Let women tame the macho excess

The City has always been a male preserve, fired up by a testosterone-enhanced culture. A healthier gender balance might have avoided the crash. Emma De Vita reports.

It's typical: the men make the mess and the women come in to clean it up, joked an Icelandic banker about the appointment of two women to rebuild Iceland's collapsed financial system. The promotion of Elin Sigfusdottir and Birna Einarsdottir to run the nationalised New Landsbanki and New Glitnir banks respectively is an attempt by the Icelandic government to draw a line under the past and start again. The macho culture of irresponsible risk-taking that many now blame for Iceland's financial meltdown will no longer be tolerated.

Bringing in the women, pooper-scoopers in hand, would seem to be an admission that the men have screwed up, big time - for, let's acknowledge it, financial firms are still largely run by men, for men. Radical voices are calling for the testosterone-ridden rules to be torn up and rewritten along more feminine lines. 'The current crisis gives us the opportunity to insert gender into the re-writing of the rules,' said Nadereh Chamlou, one of the World Bank's senior advisers. 'We need new people at the table - people who are not associated with the past,' she adds. Enter the women...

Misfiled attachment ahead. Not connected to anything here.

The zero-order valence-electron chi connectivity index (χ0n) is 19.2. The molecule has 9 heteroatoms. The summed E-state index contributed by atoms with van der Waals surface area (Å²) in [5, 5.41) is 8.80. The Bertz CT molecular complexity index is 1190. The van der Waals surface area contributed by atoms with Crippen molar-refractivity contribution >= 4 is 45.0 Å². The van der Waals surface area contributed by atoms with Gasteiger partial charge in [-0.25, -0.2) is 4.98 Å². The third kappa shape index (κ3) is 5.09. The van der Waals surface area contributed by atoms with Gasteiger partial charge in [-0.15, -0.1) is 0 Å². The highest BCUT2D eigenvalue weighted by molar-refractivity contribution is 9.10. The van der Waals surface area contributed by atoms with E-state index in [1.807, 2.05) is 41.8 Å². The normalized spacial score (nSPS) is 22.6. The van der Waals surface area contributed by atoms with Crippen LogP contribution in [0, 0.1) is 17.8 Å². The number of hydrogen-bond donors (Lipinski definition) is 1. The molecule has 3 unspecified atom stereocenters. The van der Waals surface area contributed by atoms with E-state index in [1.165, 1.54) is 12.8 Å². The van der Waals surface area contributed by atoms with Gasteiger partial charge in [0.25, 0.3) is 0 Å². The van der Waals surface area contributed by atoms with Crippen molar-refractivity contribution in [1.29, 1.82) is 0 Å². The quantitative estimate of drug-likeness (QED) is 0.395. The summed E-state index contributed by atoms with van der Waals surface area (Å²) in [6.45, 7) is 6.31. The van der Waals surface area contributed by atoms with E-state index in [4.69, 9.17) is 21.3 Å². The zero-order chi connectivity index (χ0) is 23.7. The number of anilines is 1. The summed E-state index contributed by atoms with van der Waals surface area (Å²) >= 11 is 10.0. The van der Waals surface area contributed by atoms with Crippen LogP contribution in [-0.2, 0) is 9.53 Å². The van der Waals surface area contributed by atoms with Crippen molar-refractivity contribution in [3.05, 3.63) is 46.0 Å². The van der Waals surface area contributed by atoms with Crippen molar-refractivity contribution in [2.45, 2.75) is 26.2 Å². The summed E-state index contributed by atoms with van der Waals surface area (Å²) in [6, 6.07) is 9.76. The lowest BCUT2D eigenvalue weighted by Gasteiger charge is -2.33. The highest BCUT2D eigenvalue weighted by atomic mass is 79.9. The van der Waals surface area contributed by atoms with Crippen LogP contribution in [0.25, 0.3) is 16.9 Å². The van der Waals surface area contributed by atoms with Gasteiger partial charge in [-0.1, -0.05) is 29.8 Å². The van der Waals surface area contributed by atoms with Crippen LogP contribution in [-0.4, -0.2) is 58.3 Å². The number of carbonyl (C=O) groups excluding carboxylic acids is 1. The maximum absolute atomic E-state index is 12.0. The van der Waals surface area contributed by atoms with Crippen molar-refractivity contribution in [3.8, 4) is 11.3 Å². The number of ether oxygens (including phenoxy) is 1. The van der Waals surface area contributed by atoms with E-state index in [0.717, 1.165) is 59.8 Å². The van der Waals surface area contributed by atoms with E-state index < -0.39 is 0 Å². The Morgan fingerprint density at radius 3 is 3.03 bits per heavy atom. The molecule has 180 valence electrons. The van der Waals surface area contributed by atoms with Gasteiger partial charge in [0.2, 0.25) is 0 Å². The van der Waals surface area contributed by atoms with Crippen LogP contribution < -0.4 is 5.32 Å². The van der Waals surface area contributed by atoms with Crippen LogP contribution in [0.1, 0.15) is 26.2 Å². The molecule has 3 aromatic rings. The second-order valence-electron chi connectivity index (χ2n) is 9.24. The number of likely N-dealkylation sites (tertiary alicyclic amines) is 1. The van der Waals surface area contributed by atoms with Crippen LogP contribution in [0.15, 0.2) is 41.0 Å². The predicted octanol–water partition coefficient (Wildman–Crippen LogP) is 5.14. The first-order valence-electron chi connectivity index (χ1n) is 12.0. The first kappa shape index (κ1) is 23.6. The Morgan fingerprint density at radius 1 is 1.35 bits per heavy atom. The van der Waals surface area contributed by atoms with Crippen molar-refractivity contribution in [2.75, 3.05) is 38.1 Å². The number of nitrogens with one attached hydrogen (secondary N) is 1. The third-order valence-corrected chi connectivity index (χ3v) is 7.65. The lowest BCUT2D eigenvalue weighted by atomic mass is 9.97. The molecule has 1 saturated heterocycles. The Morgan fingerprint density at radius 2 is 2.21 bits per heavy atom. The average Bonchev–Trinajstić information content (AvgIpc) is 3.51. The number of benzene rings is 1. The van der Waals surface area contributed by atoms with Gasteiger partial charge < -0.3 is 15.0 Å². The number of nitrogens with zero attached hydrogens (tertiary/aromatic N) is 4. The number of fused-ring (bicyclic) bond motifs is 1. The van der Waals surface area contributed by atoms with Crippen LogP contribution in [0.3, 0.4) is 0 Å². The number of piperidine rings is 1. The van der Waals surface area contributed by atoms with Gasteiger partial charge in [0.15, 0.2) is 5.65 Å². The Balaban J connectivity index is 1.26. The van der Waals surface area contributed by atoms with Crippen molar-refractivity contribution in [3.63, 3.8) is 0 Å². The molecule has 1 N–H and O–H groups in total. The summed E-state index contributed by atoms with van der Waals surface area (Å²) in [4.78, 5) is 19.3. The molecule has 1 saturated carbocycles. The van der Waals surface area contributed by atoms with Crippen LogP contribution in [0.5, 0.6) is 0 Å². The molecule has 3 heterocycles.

'What Iceland is trying to portray is that it is taking lower risks because women take fewer risks than men,' says professor Tryggvi Thor Herbertsson, CEO of Nordic investment bank Askar Capital and, until recently, economic adviser to Iceland's prime minister, Geir Haarde. 'Women are more cautious and more thoughtful. I think men look more for high returns - which, of course, brings greater risk.'

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